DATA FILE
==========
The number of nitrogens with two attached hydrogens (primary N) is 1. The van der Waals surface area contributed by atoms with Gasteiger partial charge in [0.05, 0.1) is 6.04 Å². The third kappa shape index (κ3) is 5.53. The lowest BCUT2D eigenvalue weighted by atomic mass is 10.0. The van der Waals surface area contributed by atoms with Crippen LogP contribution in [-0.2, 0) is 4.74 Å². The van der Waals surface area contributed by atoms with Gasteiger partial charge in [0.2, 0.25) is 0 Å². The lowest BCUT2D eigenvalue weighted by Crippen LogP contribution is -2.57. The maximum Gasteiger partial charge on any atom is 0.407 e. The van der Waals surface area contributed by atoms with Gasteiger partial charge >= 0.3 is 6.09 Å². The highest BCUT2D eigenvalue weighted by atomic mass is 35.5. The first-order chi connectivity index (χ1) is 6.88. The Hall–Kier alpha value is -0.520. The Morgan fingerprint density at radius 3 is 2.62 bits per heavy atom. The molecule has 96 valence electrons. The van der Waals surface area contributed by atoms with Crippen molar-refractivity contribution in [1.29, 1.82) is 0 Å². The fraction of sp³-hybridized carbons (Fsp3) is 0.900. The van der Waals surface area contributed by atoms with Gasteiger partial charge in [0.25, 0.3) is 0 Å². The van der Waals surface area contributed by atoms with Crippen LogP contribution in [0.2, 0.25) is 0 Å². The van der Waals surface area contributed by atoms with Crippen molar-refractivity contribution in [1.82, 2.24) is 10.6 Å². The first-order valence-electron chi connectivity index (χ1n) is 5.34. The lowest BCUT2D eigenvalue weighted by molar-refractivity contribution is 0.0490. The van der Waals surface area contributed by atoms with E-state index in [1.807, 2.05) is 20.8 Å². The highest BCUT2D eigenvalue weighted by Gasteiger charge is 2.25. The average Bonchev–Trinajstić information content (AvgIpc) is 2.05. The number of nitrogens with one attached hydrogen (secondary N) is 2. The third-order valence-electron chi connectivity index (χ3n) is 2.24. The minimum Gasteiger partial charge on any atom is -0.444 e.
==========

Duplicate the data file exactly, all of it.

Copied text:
The number of nitrogens with two attached hydrogens (primary N) is 1. The van der Waals surface area contributed by atoms with Gasteiger partial charge in [0.05, 0.1) is 6.04 Å². The third kappa shape index (κ3) is 5.53. The lowest BCUT2D eigenvalue weighted by atomic mass is 10.0. The van der Waals surface area contributed by atoms with Crippen LogP contribution in [-0.2, 0) is 4.74 Å². The van der Waals surface area contributed by atoms with Gasteiger partial charge in [0.2, 0.25) is 0 Å². The lowest BCUT2D eigenvalue weighted by Crippen LogP contribution is -2.57. The maximum Gasteiger partial charge on any atom is 0.407 e. The van der Waals surface area contributed by atoms with Gasteiger partial charge >= 0.3 is 6.09 Å². The highest BCUT2D eigenvalue weighted by atomic mass is 35.5. The first-order chi connectivity index (χ1) is 6.88. The Hall–Kier alpha value is -0.520. The Morgan fingerprint density at radius 3 is 2.62 bits per heavy atom. The molecule has 96 valence electrons. The van der Waals surface area contributed by atoms with Crippen molar-refractivity contribution in [1.29, 1.82) is 0 Å². The fraction of sp³-hybridized carbons (Fsp3) is 0.900. The van der Waals surface area contributed by atoms with Gasteiger partial charge in [0.25, 0.3) is 0 Å². The van der Waals surface area contributed by atoms with Crippen LogP contribution in [0.2, 0.25) is 0 Å². The van der Waals surface area contributed by atoms with Crippen molar-refractivity contribution in [1.82, 2.24) is 10.6 Å². The first-order valence-electron chi connectivity index (χ1n) is 5.34. The lowest BCUT2D eigenvalue weighted by molar-refractivity contribution is 0.0490. The van der Waals surface area contributed by atoms with E-state index in [1.807, 2.05) is 20.8 Å². The highest BCUT2D eigenvalue weighted by Gasteiger charge is 2.25. The average Bonchev–Trinajstić information content (AvgIpc) is 2.05. The number of nitrogens with one attached hydrogen (secondary N) is 2. The third-order valence-electron chi connectivity index (χ3n) is 2.24. The minimum Gasteiger partial charge on any atom is -0.444 e.